Home » Blog » In Praise of Research

In Praise of Research

I had the idea for Finding George Washington when I was a kid. I used to challenge myself: how would I explain the workings of modern technology to George Washington, if he were suddenly to appear? Did I understand the basics of photography or the internal combustion engine well enough to explain them to someone from a pre-industrial culture?

Till recently, all my writing was nonfiction. When I finally decided to try my hand at fiction, I wondered if that old idea about George could be the basis for a charming, funny, perhaps exciting novel. Maybe a goofy, fish-out-of-water story.

Only one problem: I knew very little about Washington. Of course, I knew the broad strokes: Revolutionary War General, first president, married to Martha, lived at Mount Vernon. But what else? I recalled old stories of George as a lad chopping down a cherry tree (but confessing his guilt to his father) and throwing a dollar coin across the Potomac. And didn’t he have wooden teeth?

I realized I needed extensive research.

Those old stories were apocryphal. I learned that the cherry tree incident was fabricated by a later biographer, Parson Weems, who also made up the dollar-toss lie (the Potomac is about a mile wide). And no, his dentures were not made of wood, which would be a terrible material to use for chewing.

I consulted many books and a number of movies: https://findinggeorgewashington.com/biblio/

I acquired factual knowledge of George and his world. He was scrupulous about saving his letters and other papers. Those documents (and all those of the Founding Fathers) are now available online, which has spurred a new raft of biographies. I learned a lot about George’s deep passion tempered by extreme self-control and stoicism, his rugged bravery and lifelong suffering from dental pain, his role as Father of Our Country despite having no direct offspring, his gracefulness when dancing or on horseback.

And I had to learn about and deal with the fact that he was a slave owner. This was a complicated issue. He led the fight for freedom from the British, even though he possessed human chattel. His manservant, an enslaved person named Billy Lee, rode into battle with George and stayed with him throughout the Revolution.

I learned that, in his will, George freed Billy Lee by name and promised to free his slaves once Martha also died. But George only owned about a third of the 300+ slaves at Mount Vernon. The rest belonged to the estate of Martha’s first husband or were descendants of their intermarried offspring. After her death, George’s slaves were freed, but the others were sold off separately, families tragically torn apart.

Since my other main characters (and my readers!) would be spending so much time with George, I also wanted to know what it was like to be in his presence. I learned that he was quite tall and athletic for his era, was soft-spoken in person, had blue eyes, pale skin, and rosy cheeks. I wondered what he sounded like. He was descended from Virginia colonists who had come from England many decades before his birth. Would he have spoken “the King’s English,” what we now think of as a cultured English accent, like a BBC announcer? Or Scottish or Welsh or Cockney or some other British regional accent? Also, what was his relationship like with Martha? How did they address each other?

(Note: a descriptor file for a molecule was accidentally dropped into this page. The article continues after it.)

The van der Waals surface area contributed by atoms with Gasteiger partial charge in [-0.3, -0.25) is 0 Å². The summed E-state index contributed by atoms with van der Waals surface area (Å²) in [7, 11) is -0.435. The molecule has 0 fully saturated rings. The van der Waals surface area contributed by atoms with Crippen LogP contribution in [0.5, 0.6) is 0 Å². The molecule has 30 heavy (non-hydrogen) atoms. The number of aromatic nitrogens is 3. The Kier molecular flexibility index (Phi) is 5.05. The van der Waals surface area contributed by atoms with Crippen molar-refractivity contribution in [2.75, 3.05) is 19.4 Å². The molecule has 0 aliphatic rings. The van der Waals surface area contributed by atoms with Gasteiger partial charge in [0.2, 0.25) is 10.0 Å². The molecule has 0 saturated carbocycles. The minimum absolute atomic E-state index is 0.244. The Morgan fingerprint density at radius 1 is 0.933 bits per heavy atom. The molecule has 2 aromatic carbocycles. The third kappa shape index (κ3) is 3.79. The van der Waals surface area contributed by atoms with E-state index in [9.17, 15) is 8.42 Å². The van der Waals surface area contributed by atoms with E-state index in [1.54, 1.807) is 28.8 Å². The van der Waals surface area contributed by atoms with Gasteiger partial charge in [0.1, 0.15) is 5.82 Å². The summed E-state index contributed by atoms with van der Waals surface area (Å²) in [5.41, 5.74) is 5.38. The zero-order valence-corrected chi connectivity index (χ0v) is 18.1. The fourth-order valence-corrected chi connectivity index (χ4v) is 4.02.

I consulted with Mary V. Thompson, the Research Historian at Mount Vernon, who gave me some tips to pursue in these areas. The sad fact is that we don’t really know what accent he had. And Martha burned all George’s letters after his death, so we don’t have a lot of clues about the intimacy of their relationship.

Another research decision I made was not to send my characters anywhere I hadn’t been myself. I knew early on that I wanted them to take a long train trip (there’s a locomotive on the cover of the book), but I had never been on an overnight train ride myself. When I told my wife I was considering taking an Amtrak sleeper train to Oregon from our home near San Francisco, she kindly suggested I go instead to my characters’ eventual destination, several nights on the train. This trip yielded hundreds of photos, dozens of videos, a ton of emotional and practical impressions, and a number of characters for my story. Including several villains!

Besides that Amtrak jaunt, I also visited Valley Forge, Independence Hall, the Liberty Bell, Mount Vernon, Colonial Williamsburg, the Smithsonian National Museum of American History, the Washington Monument, New York City, Mendocino, the Doe Library at UC Berkeley, Citizens Bank Park in Philadelphia, and AT&T Park in San Francisco.

Every trip, every visit was valuable. Museums, historical sites, monuments, libraries, cities, and ballparks all yielded unique information, impressions, artifacts, and visuals for further study. I thought often about John Steinbeck’s book Travels with Charley: In Search of America. I was searching, too — for historical context, texture, backstory, modern-day drama, and details to flesh out my story. I got all that, in spades.

(LASR blog)

Leave a Comment

Your email address will not be published. Required fields are marked *

Scroll to Top